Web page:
4/15/12, No. 33
Texting while writing: This, my thirty-sixth epistle to you, will be the last in which I will use complete words, sentences, and thoughts. From now on, you will receive texts. I am going to engage in the allegedly dangerous practice of texting while writing. Because texting can be traced back to the ancient Israelites, sufficient historical precedent justifies changing my mode of communication.
Many people warn about the dangers of texting. Some confine their admonitions to texting while driving.
However, English teachers caution against all texting, that it is bad nutrition for the mind. Texting while writing, they maintain, is dangerous.
Texting while writing = mental death..
Because language provides the core of thinking, English teachers say, the abbreviating and eliding of letters, words, and sentences destroys the ability to think full thoughts.
Unlike what happens in student writing, punctuation becomes ad hoc.
English teachers exaggerate the danger. They are school-marmish types who lack a decent sex life. Their complaint assumes, idealistically, that there are full thoughts to communicate in the first place. I can assure you that that hardly ever is the case. Nothing changes with texting. In all of the epistles I have written to you, not one complete thought has ever emerged..
Efforts to reform the English language go back to the seventeenth-century, to John Wilkins and Thomas Spratt. My namesake, Lemuel Gulliver, in the third book of his Travels, describes experiments to simplify language that were carried out at the Academy of Lagado in Laputa. These and other experiments failed. Think of Esperanto.
Esperanto: in 1996, 200-to-1,000 native speakers worldwide.
However, none of these reforms had any hope of success, until now. Texting has made it possible to realize the centuries-old dream. Through texting, people can now stop using verbs, adverbs, adjectives, and articles. They will simply use nouns and conjunctions, as in beer and nachos, or “br+nchos.” And maybe interjections, as in, OMG! Most of the time, however, nouns and conjunctions will be all we need. Sometimes not even that, as in Iced Caramel Macchiato, although you probably would not text that, unless you are texting your order to a barista.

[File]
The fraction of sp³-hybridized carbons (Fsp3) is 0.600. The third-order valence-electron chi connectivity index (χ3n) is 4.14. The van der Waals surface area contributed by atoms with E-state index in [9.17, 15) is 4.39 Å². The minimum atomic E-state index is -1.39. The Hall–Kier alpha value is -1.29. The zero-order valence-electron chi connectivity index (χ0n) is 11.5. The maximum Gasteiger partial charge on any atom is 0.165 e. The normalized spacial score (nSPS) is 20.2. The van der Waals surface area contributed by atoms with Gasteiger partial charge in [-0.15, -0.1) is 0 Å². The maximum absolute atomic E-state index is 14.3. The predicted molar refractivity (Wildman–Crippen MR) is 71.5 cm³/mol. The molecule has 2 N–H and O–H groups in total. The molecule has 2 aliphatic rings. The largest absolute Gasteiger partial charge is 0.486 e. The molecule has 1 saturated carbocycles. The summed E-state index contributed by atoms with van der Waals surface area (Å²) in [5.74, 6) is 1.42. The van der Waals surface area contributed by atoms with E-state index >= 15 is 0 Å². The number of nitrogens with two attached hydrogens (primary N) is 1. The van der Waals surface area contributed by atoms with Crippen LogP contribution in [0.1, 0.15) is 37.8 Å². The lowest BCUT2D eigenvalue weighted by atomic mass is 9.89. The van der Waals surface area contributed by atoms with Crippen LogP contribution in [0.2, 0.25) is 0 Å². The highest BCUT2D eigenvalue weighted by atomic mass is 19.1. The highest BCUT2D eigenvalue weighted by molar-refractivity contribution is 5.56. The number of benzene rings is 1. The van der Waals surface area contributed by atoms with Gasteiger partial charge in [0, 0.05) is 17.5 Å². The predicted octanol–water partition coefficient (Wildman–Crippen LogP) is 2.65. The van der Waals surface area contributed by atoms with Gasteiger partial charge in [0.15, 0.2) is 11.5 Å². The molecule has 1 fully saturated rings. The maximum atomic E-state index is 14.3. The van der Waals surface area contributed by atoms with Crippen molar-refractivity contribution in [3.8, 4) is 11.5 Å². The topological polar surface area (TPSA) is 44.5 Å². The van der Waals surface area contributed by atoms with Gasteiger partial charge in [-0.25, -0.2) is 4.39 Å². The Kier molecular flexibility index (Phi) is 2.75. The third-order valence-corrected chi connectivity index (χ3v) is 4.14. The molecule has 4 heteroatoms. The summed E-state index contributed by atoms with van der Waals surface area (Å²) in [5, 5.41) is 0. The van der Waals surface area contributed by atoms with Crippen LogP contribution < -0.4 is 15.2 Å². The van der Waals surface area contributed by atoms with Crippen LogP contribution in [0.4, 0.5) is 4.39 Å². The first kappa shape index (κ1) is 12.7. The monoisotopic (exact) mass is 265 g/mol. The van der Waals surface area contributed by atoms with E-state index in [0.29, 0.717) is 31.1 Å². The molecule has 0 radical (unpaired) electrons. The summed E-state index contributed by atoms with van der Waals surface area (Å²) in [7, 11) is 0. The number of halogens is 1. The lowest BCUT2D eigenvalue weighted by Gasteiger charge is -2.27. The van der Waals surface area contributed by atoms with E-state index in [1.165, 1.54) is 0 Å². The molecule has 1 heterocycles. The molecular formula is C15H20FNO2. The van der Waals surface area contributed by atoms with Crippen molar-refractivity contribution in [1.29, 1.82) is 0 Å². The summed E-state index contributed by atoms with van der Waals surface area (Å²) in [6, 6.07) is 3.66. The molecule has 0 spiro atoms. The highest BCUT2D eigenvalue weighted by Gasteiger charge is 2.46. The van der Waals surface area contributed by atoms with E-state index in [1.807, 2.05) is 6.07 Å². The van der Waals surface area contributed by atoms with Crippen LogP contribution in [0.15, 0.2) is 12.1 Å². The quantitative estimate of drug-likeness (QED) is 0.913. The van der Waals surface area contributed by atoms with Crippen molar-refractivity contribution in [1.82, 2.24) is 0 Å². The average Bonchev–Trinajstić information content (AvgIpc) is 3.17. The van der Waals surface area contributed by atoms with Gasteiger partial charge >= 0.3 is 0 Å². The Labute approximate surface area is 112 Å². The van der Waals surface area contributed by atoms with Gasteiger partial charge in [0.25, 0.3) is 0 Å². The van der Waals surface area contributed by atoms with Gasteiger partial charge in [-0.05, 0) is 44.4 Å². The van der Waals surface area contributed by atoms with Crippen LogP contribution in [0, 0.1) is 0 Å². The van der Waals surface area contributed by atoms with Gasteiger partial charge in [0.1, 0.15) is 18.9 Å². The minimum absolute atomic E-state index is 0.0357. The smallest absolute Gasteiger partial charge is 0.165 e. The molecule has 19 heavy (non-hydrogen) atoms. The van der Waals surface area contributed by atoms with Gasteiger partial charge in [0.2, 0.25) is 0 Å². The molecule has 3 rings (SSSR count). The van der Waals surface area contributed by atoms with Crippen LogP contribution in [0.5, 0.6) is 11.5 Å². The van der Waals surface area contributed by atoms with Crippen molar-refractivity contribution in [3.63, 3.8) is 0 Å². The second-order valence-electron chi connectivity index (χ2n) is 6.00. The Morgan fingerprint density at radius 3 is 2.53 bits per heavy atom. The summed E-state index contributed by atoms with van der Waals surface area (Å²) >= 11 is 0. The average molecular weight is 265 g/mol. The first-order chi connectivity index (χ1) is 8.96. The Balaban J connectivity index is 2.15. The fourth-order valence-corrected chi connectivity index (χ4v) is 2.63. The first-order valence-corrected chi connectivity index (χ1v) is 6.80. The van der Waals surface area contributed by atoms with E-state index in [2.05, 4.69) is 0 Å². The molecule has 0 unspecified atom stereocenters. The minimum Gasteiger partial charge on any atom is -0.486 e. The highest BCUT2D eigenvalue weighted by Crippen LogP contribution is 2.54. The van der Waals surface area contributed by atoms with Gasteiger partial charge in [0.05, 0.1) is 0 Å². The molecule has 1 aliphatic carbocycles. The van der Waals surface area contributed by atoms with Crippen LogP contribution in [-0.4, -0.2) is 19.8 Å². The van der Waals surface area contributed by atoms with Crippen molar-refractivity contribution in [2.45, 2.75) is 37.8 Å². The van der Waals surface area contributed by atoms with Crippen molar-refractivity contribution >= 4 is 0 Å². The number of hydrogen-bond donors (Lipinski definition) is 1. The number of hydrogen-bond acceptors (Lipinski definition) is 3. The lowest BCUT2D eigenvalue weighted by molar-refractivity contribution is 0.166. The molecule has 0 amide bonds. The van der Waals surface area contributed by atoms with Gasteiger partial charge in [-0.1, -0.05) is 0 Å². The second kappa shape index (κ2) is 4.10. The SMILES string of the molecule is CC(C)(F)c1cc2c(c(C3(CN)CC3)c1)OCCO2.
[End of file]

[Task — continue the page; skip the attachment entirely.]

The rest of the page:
Vowels can go too. The old testament Hebrew didn’t use them. Think of the tetragrammaton, YHWH, for Yahweh, the name agreed upon by scholars in the Christian era when they attempted to restore the vowel sounds of the tetragrammaton. These scholars objected to the abrupt propinquity of upper-case consonants. But if the ancient Hebrews didn’t need vowels to communicate an idea as complicated as God, then we probably have never needed them in the first place.
If no vowels was good enough for Abraham and Moses, it should be good enough for us. Leaving them out certainly makes texting easier. Texting allows us to reestablish the lost language of the Israelites, before the early Roman Catholic redactors mucked everything up by inserting vowels. (Being a good Baptist, I always look for a stick to beat up the Papists.) By the way, or BTW, I also am looking through Paul’s epistles for examples of his writing that resemble texting. I will let you know when I find something.
And now, like any good Bollywood movie, every Letter to the Editor should take a moment and burst into song. Even if the musical number has absolutely nothing to do with whatever surrounds it.
Now, back to business. So you see why I am going to text my next epistle to you, Mr. Editor. Have you noticed that I have started to use the word epistle? I like the word because (1) it makes me feel like the apostle Paul, and (2) it intimates that the missive is going to convey my profound, though most likely incomplete, thought. Next time, one-hundred and forty characters should be enough for me to get to the bottom of whatever is in my mind. I don’t anticipate any danger to my intellectual well being. And I can’t wait to see what the message will look like!
U cnt ethr, cn u?